Yet, in the West, communication is a process of transmitting and maximizing information. And democracy consists of mechanisms aiming at transmitting and maximizing information, given that democracy is characterized by transparency. This indicates that this Western communication pattern, as transmission and maximization of information, is coherent with democracy. And this explains why democracy is embraced and successful in the West. Claude Shannon defines communication in terms of transmission of information. According to him, communication is transmission of information, and information is surprise. He holds that the more we are surprised by a certain message, the more the message in question contains information. For instance, the message that the sun will rise tomorrow does not surprise us because we already know that the sun will rise tomorrow. And this is why the message that the sun will rise tomorrow has minimum information. But the message that the temperature tomorrow will be precisely forty degrees Celsius surprises us, given that we usually can t precisely predict the temperature tomorrow. And since it surprises us, it contains maximum information. In this sense, information is surprise. But, in the Arab-Islamic world, almost nothing surprises us because, according to our dominant system of beliefs, everything is predetermined by God from eternity. This is why we always fail in acquiring and forming information, exactly as we constantly fail in communication, given that communication and information are intertwined.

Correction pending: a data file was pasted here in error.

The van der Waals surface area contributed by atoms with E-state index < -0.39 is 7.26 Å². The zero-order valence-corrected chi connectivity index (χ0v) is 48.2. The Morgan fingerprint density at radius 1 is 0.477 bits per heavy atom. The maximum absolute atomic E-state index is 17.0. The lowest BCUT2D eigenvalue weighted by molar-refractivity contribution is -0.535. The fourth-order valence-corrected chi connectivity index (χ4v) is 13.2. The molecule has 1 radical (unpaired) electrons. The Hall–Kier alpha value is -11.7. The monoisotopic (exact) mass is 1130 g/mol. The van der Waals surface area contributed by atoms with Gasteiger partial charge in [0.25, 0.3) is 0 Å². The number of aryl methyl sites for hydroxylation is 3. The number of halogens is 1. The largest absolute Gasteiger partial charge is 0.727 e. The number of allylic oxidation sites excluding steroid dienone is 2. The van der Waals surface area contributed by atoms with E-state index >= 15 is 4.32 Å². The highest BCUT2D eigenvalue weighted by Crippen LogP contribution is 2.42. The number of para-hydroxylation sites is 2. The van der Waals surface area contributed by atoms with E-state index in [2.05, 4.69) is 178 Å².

Democracies, Tyrannies and the Failure of Communication

Democracies are characterized by change because, for example, changing the president and the representatives of the people will guarantee that no one will manipulate power. This enables communication as change to perfectly fit with democracy. Also, democracy consists of a set of social interactions among independent and free individuals because democracy consists of certain mechanisms aiming at respecting and maximizing the freedom of each of its citizens. This leads communication as a social interaction among independent individuals to cohere with democracy. Moreover, democracy transmits and maximizes information, leading the way for communication as a process of transmission and maximization of information to be consistent with democracy. And democracy is characterized by transmitting and maximizing information because only through transmitting and maximizing information people could be free, given that people think and act in light of the information they possess. If people have minimum information, then they are confined by the-limit-ation of their information, and hence they aren t really free. This is why democracy transmits and maximizes information in order to guarantee the possession of freedom by each and every citizen.